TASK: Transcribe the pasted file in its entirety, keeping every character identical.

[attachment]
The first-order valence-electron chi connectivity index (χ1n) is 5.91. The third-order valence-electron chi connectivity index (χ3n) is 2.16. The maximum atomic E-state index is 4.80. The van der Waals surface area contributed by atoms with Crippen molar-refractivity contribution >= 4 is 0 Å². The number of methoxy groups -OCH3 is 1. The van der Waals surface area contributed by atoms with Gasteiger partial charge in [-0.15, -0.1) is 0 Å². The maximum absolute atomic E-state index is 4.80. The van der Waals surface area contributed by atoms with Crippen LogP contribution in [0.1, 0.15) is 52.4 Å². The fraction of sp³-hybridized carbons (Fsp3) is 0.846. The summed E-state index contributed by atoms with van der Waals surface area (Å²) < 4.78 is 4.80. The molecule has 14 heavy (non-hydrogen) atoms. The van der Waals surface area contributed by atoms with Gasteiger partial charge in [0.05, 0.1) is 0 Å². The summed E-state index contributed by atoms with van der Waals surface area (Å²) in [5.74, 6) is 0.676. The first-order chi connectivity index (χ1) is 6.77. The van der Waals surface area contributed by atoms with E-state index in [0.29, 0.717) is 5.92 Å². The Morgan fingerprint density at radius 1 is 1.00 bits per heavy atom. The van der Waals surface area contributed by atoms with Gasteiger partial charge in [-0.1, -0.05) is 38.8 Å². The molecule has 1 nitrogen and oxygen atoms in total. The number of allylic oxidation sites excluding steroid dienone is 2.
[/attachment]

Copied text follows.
The first-order valence-electron chi connectivity index (χ1n) is 5.91. The third-order valence-electron chi connectivity index (χ3n) is 2.16. The maximum atomic E-state index is 4.80. The van der Waals surface area contributed by atoms with Crippen molar-refractivity contribution >= 4 is 0 Å². The number of methoxy groups -OCH3 is 1. The van der Waals surface area contributed by atoms with Gasteiger partial charge in [-0.15, -0.1) is 0 Å². The maximum absolute atomic E-state index is 4.80. The van der Waals surface area contributed by atoms with Crippen LogP contribution in [0.1, 0.15) is 52.4 Å². The fraction of sp³-hybridized carbons (Fsp3) is 0.846. The summed E-state index contributed by atoms with van der Waals surface area (Å²) < 4.78 is 4.80. The molecule has 14 heavy (non-hydrogen) atoms. The van der Waals surface area contributed by atoms with Gasteiger partial charge in [0.05, 0.1) is 0 Å². The summed E-state index contributed by atoms with van der Waals surface area (Å²) in [5.74, 6) is 0.676. The first-order chi connectivity index (χ1) is 6.77. The van der Waals surface area contributed by atoms with E-state index in [0.29, 0.717) is 5.92 Å². The Morgan fingerprint density at radius 1 is 1.00 bits per heavy atom. The van der Waals surface area contributed by atoms with Gasteiger partial charge in [-0.1, -0.05) is 38.8 Å². The molecule has 1 nitrogen and oxygen atoms in total. The number of allylic oxidation sites excluding steroid dienone is 2.